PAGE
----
Do Construction Workers Get Workers’ Comp in Florida?

The Occupational Health and Safety Administration (OSHA) considers the construction industry as one of the most dangerous in the country due to the inherently high risk of on-the-job injuries. Heavy equipment, toxic chemicals, great heights, busy vehicle traffic, and more are all common sights around a typical construction site. With construction work being assumedly dangerous, even under ideal safety conditions, does that mean that construction workers can assume that they are covered by workers’ compensation?

For this blog entry from Van Dingenen Law, we will answer the question while considering Florida workers’ compensation law, which is to say ‘yes.’ Construction workers in Florida should be able to assume that they have workers’ compensation and access to its benefits because the state does now allow anyone working in construction, especially in inherently hazardous job positions, to be considered as an independent contractor. Therefore, the vast majority of people working in the construction industry should be considered employees who get workers’ comp coverage.

Florida Laws to Protect Construction Workers

Florida is somewhat unique when compared to most other states in the country in that it requires construction workers to be categorized as employees. People doing the same work in other states are usually considered independent contractors who are not owed any amount of workers’ compensation coverage, which can make completing a high-risk task on a construction site truly nerve-wracking. But in Florida, as an employee, construction workers can get a bit more peace of mind in knowing that they should be automatically provided certain workers’ comp benefits in case of an accident, even if that accident was caused by their own mistakes. Workers’ compensation is a no-fault system, so liability is secondary or completely set aside in most claims.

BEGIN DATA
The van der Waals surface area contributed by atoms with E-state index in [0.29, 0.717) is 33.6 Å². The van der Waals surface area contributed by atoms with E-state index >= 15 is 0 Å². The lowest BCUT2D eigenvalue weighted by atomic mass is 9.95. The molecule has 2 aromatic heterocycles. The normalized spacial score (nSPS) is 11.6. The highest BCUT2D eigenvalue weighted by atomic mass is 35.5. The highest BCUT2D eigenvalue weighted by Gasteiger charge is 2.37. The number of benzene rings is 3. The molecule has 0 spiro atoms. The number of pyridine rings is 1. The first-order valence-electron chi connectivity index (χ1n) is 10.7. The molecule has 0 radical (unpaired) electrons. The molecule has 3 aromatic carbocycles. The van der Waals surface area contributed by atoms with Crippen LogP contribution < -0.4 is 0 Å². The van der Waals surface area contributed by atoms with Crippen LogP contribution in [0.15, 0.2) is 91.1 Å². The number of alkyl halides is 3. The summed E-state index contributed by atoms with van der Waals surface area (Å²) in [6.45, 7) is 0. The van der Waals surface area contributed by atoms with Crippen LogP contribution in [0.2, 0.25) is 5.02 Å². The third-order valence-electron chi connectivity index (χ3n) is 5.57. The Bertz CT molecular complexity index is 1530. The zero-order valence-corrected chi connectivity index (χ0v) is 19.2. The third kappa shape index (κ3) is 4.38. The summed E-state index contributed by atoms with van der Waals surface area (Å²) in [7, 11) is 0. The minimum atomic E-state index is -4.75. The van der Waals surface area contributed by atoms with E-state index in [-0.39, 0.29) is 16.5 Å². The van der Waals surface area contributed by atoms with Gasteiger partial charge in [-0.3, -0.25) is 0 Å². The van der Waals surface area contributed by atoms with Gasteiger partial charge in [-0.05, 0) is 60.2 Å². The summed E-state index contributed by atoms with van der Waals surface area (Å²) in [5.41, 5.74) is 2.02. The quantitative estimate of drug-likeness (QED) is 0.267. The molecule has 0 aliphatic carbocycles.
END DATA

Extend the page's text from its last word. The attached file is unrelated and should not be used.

To further protect construction workers, Florida law also requires that all employees performing construction work are provided workers’ compensation. This rule runs contrary to the statewide law that says employers only need to buy workers’ comp insurance if they have four or more employees. In other words, a small-time construction company with one boss and two employees who actually do the manual labor still needs to invest in a workers’ compensation insurance policy for those two construction workers.

Filing a Construction Accident Workers’ Comp Claim

Injured construction employees in Florida must report their accident and injuries within 30 days of it occurring. Ideally, you should tell your employer the same day as your accident to keep the details of it fresh in your mind, to improve your chances of recovering by seeking company-provided medical care sooner than later, and to ensure you do not miss the reporting deadline. Although, if your injuries start subtle or gradually worsen with time, like a back injury suffered from continually lifting heavy tools around a construction site, then you have 30 days to report it starting from when you first relate that injury to your construction work.

If you notify your employer of your workplace injury right away, then they should arrange to have you taken to an urgent care facility or an emergency room as soon as possible. Your supervisor or employer’s HR department should also arrange to have your injury report sent to their workers’ comp insurer for review and benefits approval. At this point is when matters can get complicated. Insurance companies are businesses that need to make a profit, so paying even a dime to a claimant is not a preferred situation for them.

It is recommended that you talk to a workers’ compensation attorney as soon as there is any sort of resistance, pushback, or denial from your employer or their insurance provider. Call (407) 967-5377 to connect with Van Dingenen Law to arrange a free consultation with our legal team. From our office in Orange County, we can represent injured construction workers from throughout Central Florida.

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